Everyone can feel overtired from time-to-time. But for those who are experiencing post-stroke fatigue, it’s more than just being tired. Below, we share more on what it is, provide resources to help and learn from one of our clients on how she manages it from day-to-day.
Post-stroke fatigue is commonly reported, with estimated rates between 38 and 73 per cent of those who are recovering from a stroke, according to a 2017 Stroke Report by Heart & Stroke. You may feel as if you have no energy most – if not all – of the time. And even after resting or getting a full night’s sleep, the fatigue will still be there.
It’s been shown to impact a person’s mood, and ability to take part in stroke rehabilitation or everyday activities. The fatigue may be short-lived or last for months or even years.
There is no doubt that it can be challenging to manage. However, there are strategies that may help. You’ll find a few resources below that you can use to get started:
• Ask An Expert Series: Fatigue After Stroke
– learn ways to manage post-stroke fatigue while replenishing your “energy bank”
• Fatigue After Stroke | Stroke Association UK
– fact sheet produced by the Stroke Association, United Kingdom
• Low energy | Heart and Stroke Foundation
– find more suggestions on how to manage post-stroke fatigue from Heart & Stroke
Looking for more resources? One of our After Stroke Coordinators can work with you to identify resources to help you and your family navigate the path forward after a stroke. Contact us today.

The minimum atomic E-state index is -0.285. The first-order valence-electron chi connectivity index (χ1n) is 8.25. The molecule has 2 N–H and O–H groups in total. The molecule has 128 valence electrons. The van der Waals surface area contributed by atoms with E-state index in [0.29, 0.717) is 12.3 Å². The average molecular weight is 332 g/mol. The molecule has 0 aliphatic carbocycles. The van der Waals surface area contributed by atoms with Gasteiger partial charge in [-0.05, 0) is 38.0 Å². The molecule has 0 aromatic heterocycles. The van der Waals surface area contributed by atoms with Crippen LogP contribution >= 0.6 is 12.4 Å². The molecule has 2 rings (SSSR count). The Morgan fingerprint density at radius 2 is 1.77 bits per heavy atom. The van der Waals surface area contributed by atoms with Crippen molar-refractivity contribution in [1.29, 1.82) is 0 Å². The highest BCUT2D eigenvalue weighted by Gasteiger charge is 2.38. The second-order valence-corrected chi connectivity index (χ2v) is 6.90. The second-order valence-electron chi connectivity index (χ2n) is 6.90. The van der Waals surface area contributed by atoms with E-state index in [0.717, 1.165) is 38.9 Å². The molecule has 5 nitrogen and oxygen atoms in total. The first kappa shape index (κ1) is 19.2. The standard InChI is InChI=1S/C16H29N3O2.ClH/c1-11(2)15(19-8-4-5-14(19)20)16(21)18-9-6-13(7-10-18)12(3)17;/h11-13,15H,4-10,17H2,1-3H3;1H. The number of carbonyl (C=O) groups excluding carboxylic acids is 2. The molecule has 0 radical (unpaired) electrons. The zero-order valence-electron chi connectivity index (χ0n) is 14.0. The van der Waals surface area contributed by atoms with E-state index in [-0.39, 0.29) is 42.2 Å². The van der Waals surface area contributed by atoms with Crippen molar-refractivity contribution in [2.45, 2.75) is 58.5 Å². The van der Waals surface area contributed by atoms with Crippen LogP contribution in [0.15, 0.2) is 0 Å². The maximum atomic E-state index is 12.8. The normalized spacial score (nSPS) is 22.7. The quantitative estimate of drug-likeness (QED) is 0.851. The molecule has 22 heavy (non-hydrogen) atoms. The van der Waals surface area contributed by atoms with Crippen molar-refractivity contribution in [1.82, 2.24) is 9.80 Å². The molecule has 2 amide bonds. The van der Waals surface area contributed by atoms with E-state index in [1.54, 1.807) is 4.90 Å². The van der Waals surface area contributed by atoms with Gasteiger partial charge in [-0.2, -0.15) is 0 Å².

Living with post-stroke fatigue:
A firsthand account from a March of Dimes Canada client
“I never get a break,” says Nancy. “It affects me 24-7.”
She is talking about post-stroke fatigue, a commonly reported symptom after a stroke. Nancy describes herself as a ‘go-getter’ before her stroke in 2021 – someone who rarely got tired even when things became busy.
Nancy shares that it’s different from any type of fatigue or tiredness that she experienced before her stroke, and it affects her physically as well as mentally. “I feel like I just ran a marathon all the time,” says Nancy. “I’m always out of breath, and I feel like lead is constantly travelling through my veins…simply no energy. The amount of sleep doesn’t make a difference.”
The fatigue can make it a struggle to keep her eyes open during conversations. Her emotions can run high and sometimes she doesn’t eat well, as she is too tired to get up and get herself something to eat.
Weekly contact with others through After Stroke’s Community Conversation Group has helped.
“It’s always great to connect with people who have had the same issue happen,” says Nancy. “It’s important to connect with people who know what your fatigue is like.”
Nancy is also excited to be back at work and worked with an occupational therapist on techniques to manage her fatigue, including energy conservation. This means adapting everyday activities to use less energy, and balancing periods of rest and activity from morning until night.
Nancy continues to make progress. Recently, she has found that while she previously needed to nap every day, though never a napper before, now she can rest without sleeping. The rest still makes a big difference.
“I kind of get a second wind,” says Nancy. “I can get up and wash dishes and some other stuff – I’m not done for the day.”